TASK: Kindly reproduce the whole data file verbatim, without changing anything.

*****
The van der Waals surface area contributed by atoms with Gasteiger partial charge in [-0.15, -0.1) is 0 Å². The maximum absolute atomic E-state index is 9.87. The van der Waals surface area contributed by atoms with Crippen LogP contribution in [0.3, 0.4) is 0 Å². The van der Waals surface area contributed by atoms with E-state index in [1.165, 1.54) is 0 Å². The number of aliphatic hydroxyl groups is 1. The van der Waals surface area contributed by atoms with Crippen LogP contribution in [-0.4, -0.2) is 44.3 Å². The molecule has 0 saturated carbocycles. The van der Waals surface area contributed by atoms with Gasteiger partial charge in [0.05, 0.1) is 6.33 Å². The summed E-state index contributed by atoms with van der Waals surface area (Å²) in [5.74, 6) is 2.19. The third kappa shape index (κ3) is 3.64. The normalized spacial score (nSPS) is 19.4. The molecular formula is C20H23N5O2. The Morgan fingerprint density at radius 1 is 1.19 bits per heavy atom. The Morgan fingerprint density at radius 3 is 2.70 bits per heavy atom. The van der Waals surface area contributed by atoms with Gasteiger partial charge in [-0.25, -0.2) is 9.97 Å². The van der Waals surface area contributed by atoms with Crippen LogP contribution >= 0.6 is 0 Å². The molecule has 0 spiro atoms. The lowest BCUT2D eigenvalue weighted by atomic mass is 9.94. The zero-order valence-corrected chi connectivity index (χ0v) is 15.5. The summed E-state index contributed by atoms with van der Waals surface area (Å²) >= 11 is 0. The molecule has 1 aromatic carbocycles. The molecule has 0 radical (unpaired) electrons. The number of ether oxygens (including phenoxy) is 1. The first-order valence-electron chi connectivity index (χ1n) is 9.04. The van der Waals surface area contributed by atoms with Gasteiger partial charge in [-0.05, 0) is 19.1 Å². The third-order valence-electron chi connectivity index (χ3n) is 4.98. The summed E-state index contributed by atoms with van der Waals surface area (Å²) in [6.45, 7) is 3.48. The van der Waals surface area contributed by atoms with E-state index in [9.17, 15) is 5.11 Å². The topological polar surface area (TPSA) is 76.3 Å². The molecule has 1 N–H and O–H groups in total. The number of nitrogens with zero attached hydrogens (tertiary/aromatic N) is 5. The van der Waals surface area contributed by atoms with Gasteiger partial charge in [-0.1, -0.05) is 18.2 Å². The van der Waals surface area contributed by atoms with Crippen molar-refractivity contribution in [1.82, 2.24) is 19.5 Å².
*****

The van der Waals surface area contributed by atoms with Gasteiger partial charge in [-0.15, -0.1) is 0 Å². The maximum absolute atomic E-state index is 9.87. The van der Waals surface area contributed by atoms with Crippen LogP contribution in [0.3, 0.4) is 0 Å². The van der Waals surface area contributed by atoms with E-state index in [1.165, 1.54) is 0 Å². The number of aliphatic hydroxyl groups is 1. The van der Waals surface area contributed by atoms with Crippen LogP contribution in [-0.4, -0.2) is 44.3 Å². The molecule has 0 saturated carbocycles. The van der Waals surface area contributed by atoms with Gasteiger partial charge in [0.05, 0.1) is 6.33 Å². The summed E-state index contributed by atoms with van der Waals surface area (Å²) in [5.74, 6) is 2.19. The third kappa shape index (κ3) is 3.64. The normalized spacial score (nSPS) is 19.4. The molecular formula is C20H23N5O2. The Morgan fingerprint density at radius 1 is 1.19 bits per heavy atom. The Morgan fingerprint density at radius 3 is 2.70 bits per heavy atom. The van der Waals surface area contributed by atoms with Gasteiger partial charge in [-0.25, -0.2) is 9.97 Å². The van der Waals surface area contributed by atoms with Crippen LogP contribution >= 0.6 is 0 Å². The molecule has 0 spiro atoms. The lowest BCUT2D eigenvalue weighted by atomic mass is 9.94. The zero-order valence-corrected chi connectivity index (χ0v) is 15.5. The summed E-state index contributed by atoms with van der Waals surface area (Å²) >= 11 is 0. The molecule has 1 aromatic carbocycles. The molecule has 0 radical (unpaired) electrons. The number of ether oxygens (including phenoxy) is 1. The first-order valence-electron chi connectivity index (χ1n) is 9.04. The van der Waals surface area contributed by atoms with Gasteiger partial charge in [-0.05, 0) is 19.1 Å². The third-order valence-electron chi connectivity index (χ3n) is 4.98. The summed E-state index contributed by atoms with van der Waals surface area (Å²) in [6.45, 7) is 3.48. The van der Waals surface area contributed by atoms with E-state index in [9.17, 15) is 5.11 Å². The topological polar surface area (TPSA) is 76.3 Å². The molecule has 1 N–H and O–H groups in total. The number of nitrogens with zero attached hydrogens (tertiary/aromatic N) is 5. The van der Waals surface area contributed by atoms with Gasteiger partial charge in [-0.1, -0.05) is 18.2 Å². The van der Waals surface area contributed by atoms with Crippen molar-refractivity contribution in [1.82, 2.24) is 19.5 Å².